There’s no doubt that one of the biggest barriers to overseas travel is the price. Once you factor in flights, accommodation and necessities like travel insurance, costs add up. Then, because you also need money for activities and food as well as other extras, the cost of overseas holidays can seem impossibly high.
Overseas travel is such a valuable experience and special way to spend time with loved ones, that it’s worth having a travel budget for. Here are a few tips from Travel Money NZ on how you can save money for your next overseas holiday.
1. Be aware of what you are spending your money on
Before you can start saving for anything, first you need to know how you spend the money you have. Create a spreadsheet and list every expense you have, as well as how and where you spend money on a daily basis. Commit to this project and maintain it for a month and you might start to realize how much money you spend without considering it!
To help with costs, have a read of our Travel Money Guides for future insights into travel costs specific for your destination.
2. Decide what expenses to cut out
Once you know exactly how you spend your dollars you should be able to work out what you can cut back on to save money. When you’re thinking about your spending, don’t fall into the trap of thinking that a coffee only costs $4.50 a day. Do the math and work out how much it costs you every week, month and year. You’d probably be shocked to realise $4.50 per day adds up to over $1,642 a year - so cutting out your coffee habit could pay for your next overseas flight.
Some common expenses you might easily be able to cut down on are:
- eating out or takeaways – eat at home and take lunch to work
- parking fees - walk further and use public transport
- petrol – avoid trips you don’t need and get in the habit of walking or biking wherever possible
- gym membership costs - exercise outside with a friend or sign up for your local free park run.
There are myriad ways for you to trim your expenses and save money without depriving yourself.
3. Look for ways to boost your income
If you can’t cut any expenses, you’ll need to consider how you might be able to boost your income to save for that dream overseas holiday. Maybe you can rent a spare room to an international student, or rent your home out at weekends or on school holidays through Airbnb. Or maybe you can earn extra money by taking a weekend or evening job, or doing some freelancing.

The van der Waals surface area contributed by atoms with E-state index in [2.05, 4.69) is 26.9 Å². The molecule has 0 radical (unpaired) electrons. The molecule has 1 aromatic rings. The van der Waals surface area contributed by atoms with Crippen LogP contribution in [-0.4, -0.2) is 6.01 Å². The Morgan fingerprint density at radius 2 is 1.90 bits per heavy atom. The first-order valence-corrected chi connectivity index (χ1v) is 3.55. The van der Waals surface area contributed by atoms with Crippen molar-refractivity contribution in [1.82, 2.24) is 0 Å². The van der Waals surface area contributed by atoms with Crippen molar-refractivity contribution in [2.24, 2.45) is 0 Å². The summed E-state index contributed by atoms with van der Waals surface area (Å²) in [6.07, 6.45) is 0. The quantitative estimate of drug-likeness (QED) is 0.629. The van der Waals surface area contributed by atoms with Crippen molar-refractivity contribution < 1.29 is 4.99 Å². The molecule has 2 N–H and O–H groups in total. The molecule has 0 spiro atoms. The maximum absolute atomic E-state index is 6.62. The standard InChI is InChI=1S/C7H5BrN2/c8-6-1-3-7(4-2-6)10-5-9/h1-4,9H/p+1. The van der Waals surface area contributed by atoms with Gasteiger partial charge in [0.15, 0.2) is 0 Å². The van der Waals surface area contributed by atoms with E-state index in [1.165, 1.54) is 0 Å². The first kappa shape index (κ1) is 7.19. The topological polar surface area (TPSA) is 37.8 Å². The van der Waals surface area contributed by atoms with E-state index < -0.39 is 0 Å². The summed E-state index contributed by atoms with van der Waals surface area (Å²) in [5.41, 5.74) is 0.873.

You could even consider starting a small lawn mowing, dog walking or pet sitting business to earn some extra cash. Look at your options, research the time and cost involved and pick something that’s suited to you. Remember, this extra work is just a temporary way to boost your savings and it will all be worth it when you’re sunning yourself in Bali!
4. Sell, sell, sell
Most of us have a few items cluttering up our garage or cupboards that we never use but someone else would pay for. Selling a surfboard you never use, an unloved piece of furniture or your Lego collection could net you a few hundred dollars or more and get your holiday savings started.
5. Lock in your savings
Once you’ve got some money saved, the trick is not to dip into it. Instead of saving it in your regular bank account or keeping it in cash where it could get lost or stolen, consider putting your savings into a travel money card like Multi-currency Cash Passport™ straight away, and lock in your exchange rate* for the day you load. That way your money will be saved in the destination currency and you won’t be tempted to spend it before you get there.
Similarly, while you are away, some of your variable weekly home expenses like groceries, public transport and fuel, might be available for your holiday fund. Transfer that cash into foreign currency on your travel money card as soon as you get paid.
Sound good? Make an action plan for saving for your next holiday today! The sooner you do, the sooner you’ll be able to get away.
This post was originally created by Travel Money NZ, the FXperts. This blog is provided for information only and does not take into consideration your objectives, financial situation or needs. You should consider whether the information and suggestions contained in any blog entry are appropriate for you, having regard to your own objectives, financial situation and needs. While we take reasonable care in providing the blog, we give no warranties or representations that it is complete or accurate, or is appropriate for you. We are not liable for any loss caused, whether due to negligence or otherwise, arising from use of, or reliance on, the information and/or suggestions contained in this blog. *Lock in your exchange rates mean the exchange rate is locked in for the initial load only. The exchange rates for subsequent reloads will be set at the prevailing exchange rate at the time of the transaction. For more details on the Multi-currency Cash PassportTM, click here.